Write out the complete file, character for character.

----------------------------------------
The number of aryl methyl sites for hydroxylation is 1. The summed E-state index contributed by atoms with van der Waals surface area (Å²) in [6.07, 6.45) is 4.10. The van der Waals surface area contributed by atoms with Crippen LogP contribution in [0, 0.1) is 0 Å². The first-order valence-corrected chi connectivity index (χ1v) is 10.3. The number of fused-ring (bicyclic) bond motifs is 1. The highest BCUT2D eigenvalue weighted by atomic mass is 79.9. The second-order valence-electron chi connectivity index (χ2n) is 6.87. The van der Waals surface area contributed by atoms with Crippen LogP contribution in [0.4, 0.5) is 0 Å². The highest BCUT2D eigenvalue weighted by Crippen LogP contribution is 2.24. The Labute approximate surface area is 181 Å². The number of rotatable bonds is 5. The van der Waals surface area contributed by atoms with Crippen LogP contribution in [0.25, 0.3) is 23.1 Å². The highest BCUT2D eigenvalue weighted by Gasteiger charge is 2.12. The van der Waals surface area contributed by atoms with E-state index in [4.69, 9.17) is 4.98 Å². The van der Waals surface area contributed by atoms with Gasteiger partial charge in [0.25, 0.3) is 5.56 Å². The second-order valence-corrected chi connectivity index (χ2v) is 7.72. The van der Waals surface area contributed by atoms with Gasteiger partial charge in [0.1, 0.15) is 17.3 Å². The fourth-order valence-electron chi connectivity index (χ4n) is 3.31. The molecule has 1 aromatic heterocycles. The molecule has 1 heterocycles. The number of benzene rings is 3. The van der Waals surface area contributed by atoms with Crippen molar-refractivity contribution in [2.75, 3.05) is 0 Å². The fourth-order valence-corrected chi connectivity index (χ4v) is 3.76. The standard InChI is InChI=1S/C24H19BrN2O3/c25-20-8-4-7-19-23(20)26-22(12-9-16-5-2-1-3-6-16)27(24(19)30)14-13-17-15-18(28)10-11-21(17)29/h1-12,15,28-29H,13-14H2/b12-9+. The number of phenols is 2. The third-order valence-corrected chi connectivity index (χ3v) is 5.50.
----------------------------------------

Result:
The number of aryl methyl sites for hydroxylation is 1. The summed E-state index contributed by atoms with van der Waals surface area (Å²) in [6.07, 6.45) is 4.10. The van der Waals surface area contributed by atoms with Crippen LogP contribution in [0, 0.1) is 0 Å². The first-order valence-corrected chi connectivity index (χ1v) is 10.3. The number of fused-ring (bicyclic) bond motifs is 1. The highest BCUT2D eigenvalue weighted by atomic mass is 79.9. The second-order valence-electron chi connectivity index (χ2n) is 6.87. The van der Waals surface area contributed by atoms with Crippen LogP contribution in [0.4, 0.5) is 0 Å². The highest BCUT2D eigenvalue weighted by Crippen LogP contribution is 2.24. The Labute approximate surface area is 181 Å². The number of rotatable bonds is 5. The van der Waals surface area contributed by atoms with Crippen LogP contribution in [0.25, 0.3) is 23.1 Å². The highest BCUT2D eigenvalue weighted by Gasteiger charge is 2.12. The van der Waals surface area contributed by atoms with E-state index in [4.69, 9.17) is 4.98 Å². The van der Waals surface area contributed by atoms with Gasteiger partial charge in [0.25, 0.3) is 5.56 Å². The second-order valence-corrected chi connectivity index (χ2v) is 7.72. The van der Waals surface area contributed by atoms with Gasteiger partial charge in [0.1, 0.15) is 17.3 Å². The fourth-order valence-electron chi connectivity index (χ4n) is 3.31. The molecule has 1 aromatic heterocycles. The molecule has 1 heterocycles. The number of benzene rings is 3. The van der Waals surface area contributed by atoms with Crippen molar-refractivity contribution in [2.75, 3.05) is 0 Å². The fourth-order valence-corrected chi connectivity index (χ4v) is 3.76. The standard InChI is InChI=1S/C24H19BrN2O3/c25-20-8-4-7-19-23(20)26-22(12-9-16-5-2-1-3-6-16)27(24(19)30)14-13-17-15-18(28)10-11-21(17)29/h1-12,15,28-29H,13-14H2/b12-9+. The number of phenols is 2. The third-order valence-corrected chi connectivity index (χ3v) is 5.50.